Today is a few days after our sixth anniversary. Blake Butler and I started this place because we wanted a hub for all of the writing we love, all of the people we enjoy reading, and to do it with a certain openness that we both appreciate. Along with everyone else that came along with us, we succeeded (and occasionally failed) at that for many years.
October 24th, 2014 will be the last day of operation for Htmlgiant. I’m going to step aside as managing editor effective immediately, and in the next few days I’ll open posting up for nearly everyone that has ever been a part of this site. On October 24th I will disable posting privileges for everyone and leave the site up for as long as we can afford it.
The next few weeks will hopefully be interesting, because if there’s anything this website deserves it’s an uncontrolled flameout.
The amount of respect and admiration I have for so many of the writers and editors that we’ve worked with over the years cannot be overstated. There are so many special people I want to hug and thank, and I have a feeling I’ll be doing it in person for years to come.
See you soon.
Rauan: Why did you come back ???
Greg: I won’t have an answer to that question that I’ll like, at least not until I find some stability back here. Cambodia’s beautiful, warm, welcoming, collective, community-driven, adventurous, and so on. There are many magnets of ideas pulling you to stay, and you meet so many people who have stayed and after talking to them and hearing their story, you know, it makes sense. “Why go back to THAT?!” they say, referencing that capitalist hyper-consumerist society they once knew. One truthful reason I pulled away from the Kingdom of Wonder was to feel that reverse culture shock everybody talks about. That’s the selfish end. I also wanted to graduate from UW in person rather than digitally (we need to harness our tangible humanity when we can, no?), and I wanted to see friends and family, both in Maine and in Seattle, who I missed dearly. And Ethiopian food. There’s always that.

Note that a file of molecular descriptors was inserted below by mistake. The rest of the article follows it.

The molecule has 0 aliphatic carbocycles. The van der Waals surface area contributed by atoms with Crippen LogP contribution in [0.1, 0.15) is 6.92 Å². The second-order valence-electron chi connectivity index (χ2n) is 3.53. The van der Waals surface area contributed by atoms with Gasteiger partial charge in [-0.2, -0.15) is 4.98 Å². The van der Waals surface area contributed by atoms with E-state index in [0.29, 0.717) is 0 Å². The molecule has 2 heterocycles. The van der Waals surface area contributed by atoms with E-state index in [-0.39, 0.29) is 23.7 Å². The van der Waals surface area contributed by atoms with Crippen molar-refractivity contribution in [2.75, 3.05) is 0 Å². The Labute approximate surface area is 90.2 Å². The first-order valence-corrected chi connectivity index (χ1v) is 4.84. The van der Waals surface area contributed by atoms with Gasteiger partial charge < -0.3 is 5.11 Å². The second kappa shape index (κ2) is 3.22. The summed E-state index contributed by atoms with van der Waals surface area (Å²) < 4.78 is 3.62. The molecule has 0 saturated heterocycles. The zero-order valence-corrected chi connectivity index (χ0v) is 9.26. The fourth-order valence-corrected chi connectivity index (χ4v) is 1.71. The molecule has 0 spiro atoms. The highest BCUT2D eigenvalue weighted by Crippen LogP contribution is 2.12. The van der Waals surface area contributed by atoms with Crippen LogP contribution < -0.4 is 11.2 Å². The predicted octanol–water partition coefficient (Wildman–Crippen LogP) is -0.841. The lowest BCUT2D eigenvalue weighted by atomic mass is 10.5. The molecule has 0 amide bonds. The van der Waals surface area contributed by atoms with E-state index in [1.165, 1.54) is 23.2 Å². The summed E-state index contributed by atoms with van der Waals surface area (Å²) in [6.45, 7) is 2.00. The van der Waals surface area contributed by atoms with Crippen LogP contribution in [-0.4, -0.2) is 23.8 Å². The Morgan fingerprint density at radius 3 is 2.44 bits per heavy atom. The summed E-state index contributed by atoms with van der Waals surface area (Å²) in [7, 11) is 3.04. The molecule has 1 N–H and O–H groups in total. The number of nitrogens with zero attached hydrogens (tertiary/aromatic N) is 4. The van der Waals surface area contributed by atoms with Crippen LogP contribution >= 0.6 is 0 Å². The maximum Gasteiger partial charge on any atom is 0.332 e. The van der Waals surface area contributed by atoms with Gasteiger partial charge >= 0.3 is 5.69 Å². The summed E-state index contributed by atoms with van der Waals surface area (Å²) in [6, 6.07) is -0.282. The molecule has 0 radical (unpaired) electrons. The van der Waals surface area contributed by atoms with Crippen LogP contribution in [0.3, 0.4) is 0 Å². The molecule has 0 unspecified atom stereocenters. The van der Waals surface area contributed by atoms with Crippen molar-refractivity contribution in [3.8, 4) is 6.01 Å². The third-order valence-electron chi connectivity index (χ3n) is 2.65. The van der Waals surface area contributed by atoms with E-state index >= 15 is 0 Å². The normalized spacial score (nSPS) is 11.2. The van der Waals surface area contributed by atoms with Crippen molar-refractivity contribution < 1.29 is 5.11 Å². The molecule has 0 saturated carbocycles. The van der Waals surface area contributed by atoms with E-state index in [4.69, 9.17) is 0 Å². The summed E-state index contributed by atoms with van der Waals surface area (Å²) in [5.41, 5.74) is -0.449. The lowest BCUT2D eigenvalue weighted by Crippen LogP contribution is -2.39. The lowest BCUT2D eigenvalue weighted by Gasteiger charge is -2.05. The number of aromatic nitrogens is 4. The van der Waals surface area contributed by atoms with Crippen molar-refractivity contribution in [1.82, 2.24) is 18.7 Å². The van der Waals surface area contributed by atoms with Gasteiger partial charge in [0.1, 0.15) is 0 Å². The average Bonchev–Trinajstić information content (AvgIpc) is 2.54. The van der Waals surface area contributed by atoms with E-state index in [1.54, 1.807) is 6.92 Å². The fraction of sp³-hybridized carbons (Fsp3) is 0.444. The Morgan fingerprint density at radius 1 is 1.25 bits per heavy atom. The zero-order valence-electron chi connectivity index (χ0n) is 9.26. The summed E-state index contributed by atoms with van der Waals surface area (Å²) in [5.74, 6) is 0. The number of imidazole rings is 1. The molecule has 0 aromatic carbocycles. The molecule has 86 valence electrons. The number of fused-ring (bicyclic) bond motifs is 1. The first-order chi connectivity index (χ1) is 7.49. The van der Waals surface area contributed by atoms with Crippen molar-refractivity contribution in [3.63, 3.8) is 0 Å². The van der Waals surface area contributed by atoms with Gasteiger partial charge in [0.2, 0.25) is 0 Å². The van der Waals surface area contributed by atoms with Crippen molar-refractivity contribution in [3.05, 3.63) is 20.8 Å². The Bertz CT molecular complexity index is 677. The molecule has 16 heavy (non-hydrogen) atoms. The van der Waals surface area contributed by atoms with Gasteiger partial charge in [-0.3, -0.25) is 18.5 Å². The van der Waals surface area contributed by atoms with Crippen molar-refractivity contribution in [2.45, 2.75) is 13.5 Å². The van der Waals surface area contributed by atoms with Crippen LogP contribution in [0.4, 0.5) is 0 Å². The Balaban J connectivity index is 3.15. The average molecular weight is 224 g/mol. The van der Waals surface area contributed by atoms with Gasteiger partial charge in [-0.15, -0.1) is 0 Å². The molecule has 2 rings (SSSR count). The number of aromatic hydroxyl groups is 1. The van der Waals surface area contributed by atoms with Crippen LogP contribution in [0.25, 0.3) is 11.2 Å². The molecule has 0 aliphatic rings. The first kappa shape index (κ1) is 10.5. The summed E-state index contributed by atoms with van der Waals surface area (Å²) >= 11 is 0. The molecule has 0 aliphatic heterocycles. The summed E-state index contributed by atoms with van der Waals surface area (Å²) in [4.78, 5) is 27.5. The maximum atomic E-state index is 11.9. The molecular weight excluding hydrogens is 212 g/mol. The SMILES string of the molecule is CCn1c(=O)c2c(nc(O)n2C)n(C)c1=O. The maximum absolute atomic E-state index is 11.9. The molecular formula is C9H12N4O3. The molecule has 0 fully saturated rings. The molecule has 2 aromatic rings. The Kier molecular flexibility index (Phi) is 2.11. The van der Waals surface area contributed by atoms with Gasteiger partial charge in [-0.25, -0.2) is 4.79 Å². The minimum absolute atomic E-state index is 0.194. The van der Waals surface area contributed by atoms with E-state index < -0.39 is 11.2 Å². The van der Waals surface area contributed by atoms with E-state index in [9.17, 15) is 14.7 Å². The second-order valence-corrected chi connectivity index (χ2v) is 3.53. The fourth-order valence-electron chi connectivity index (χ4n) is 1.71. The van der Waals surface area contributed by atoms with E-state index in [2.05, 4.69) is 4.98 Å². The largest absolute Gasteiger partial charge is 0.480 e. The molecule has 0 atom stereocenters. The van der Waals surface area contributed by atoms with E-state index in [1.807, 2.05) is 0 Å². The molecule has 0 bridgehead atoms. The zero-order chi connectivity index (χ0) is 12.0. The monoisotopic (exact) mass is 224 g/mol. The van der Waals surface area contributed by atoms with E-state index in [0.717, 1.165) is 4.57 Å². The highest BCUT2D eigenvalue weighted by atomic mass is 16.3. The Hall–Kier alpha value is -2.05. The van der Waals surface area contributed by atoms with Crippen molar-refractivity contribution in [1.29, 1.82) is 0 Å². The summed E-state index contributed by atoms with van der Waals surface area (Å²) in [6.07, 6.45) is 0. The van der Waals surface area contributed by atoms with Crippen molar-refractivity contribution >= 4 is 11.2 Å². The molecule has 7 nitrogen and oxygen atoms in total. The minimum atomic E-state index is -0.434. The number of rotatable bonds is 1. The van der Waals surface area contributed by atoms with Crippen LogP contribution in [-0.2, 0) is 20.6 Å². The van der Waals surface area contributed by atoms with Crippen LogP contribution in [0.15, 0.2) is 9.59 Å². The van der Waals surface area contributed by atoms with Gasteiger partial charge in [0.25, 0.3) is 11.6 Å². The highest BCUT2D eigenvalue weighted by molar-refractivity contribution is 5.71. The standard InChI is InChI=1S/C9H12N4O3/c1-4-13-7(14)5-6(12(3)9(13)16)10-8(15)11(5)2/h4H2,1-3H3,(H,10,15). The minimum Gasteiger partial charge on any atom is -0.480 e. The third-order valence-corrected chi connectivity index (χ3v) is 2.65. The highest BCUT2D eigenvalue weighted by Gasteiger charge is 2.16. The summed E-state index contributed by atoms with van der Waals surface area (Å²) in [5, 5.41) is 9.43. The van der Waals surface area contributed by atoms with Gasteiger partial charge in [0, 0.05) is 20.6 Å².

RK: You told me, in person, that it’s a great place for Westerners to visit. And then you mentioned Sex, Drugs and Food. So, let’s start with Sex. Can you please tell us about the sex culture and your personal experiences therewith?? (plz be as thorough as you can. gay/straight/trans. animals??)
GB: There are a lot of stereotypes about Cambodia–Phnom Penh in particular–born from the even wilder situation in the ’90s. Certain things, like laws, for example, have been created to narrow down the dirtiest, nastiest side of the wild, but you can still find the wild in all the dark recesses. I found myself following in the shadow of Burroughs and Bowles and other brutal, masculine READ MORE >
ok, Paul, so why should we read YOUR journal ???
I genuinely enjoy seeing someone’s bogus sense of self-entitlement completely disrupted by the words or opinions of a Deluge contributor. I cannot help that this disrupted person is almost always a white heterosexual male.